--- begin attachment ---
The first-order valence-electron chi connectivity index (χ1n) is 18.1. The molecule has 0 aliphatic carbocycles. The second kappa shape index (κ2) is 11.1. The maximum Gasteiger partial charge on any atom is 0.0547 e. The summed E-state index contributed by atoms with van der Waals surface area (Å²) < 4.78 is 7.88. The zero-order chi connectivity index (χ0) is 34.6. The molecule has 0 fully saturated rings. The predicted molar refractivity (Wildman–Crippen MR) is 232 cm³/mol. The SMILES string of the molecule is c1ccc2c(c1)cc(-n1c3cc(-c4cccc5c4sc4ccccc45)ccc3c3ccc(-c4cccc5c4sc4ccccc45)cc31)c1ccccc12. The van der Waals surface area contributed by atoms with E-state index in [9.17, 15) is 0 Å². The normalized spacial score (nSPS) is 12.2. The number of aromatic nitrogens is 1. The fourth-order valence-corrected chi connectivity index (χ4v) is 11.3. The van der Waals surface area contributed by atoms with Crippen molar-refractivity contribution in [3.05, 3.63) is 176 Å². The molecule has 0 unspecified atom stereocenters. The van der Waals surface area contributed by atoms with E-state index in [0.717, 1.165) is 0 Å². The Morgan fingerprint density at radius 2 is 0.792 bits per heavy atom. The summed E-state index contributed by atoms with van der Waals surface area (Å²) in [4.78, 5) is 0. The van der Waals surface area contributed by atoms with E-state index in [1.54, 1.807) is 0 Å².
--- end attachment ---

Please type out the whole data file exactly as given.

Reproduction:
The first-order valence-electron chi connectivity index (χ1n) is 18.1. The molecule has 0 aliphatic carbocycles. The second kappa shape index (κ2) is 11.1. The maximum Gasteiger partial charge on any atom is 0.0547 e. The summed E-state index contributed by atoms with van der Waals surface area (Å²) < 4.78 is 7.88. The zero-order chi connectivity index (χ0) is 34.6. The molecule has 0 fully saturated rings. The predicted molar refractivity (Wildman–Crippen MR) is 232 cm³/mol. The SMILES string of the molecule is c1ccc2c(c1)cc(-n1c3cc(-c4cccc5c4sc4ccccc45)ccc3c3ccc(-c4cccc5c4sc4ccccc45)cc31)c1ccccc12. The van der Waals surface area contributed by atoms with E-state index in [9.17, 15) is 0 Å². The normalized spacial score (nSPS) is 12.2. The number of aromatic nitrogens is 1. The fourth-order valence-corrected chi connectivity index (χ4v) is 11.3. The van der Waals surface area contributed by atoms with Crippen molar-refractivity contribution in [3.05, 3.63) is 176 Å². The molecule has 0 unspecified atom stereocenters. The van der Waals surface area contributed by atoms with E-state index in [0.717, 1.165) is 0 Å². The Morgan fingerprint density at radius 2 is 0.792 bits per heavy atom. The summed E-state index contributed by atoms with van der Waals surface area (Å²) in [4.78, 5) is 0. The van der Waals surface area contributed by atoms with E-state index in [1.54, 1.807) is 0 Å².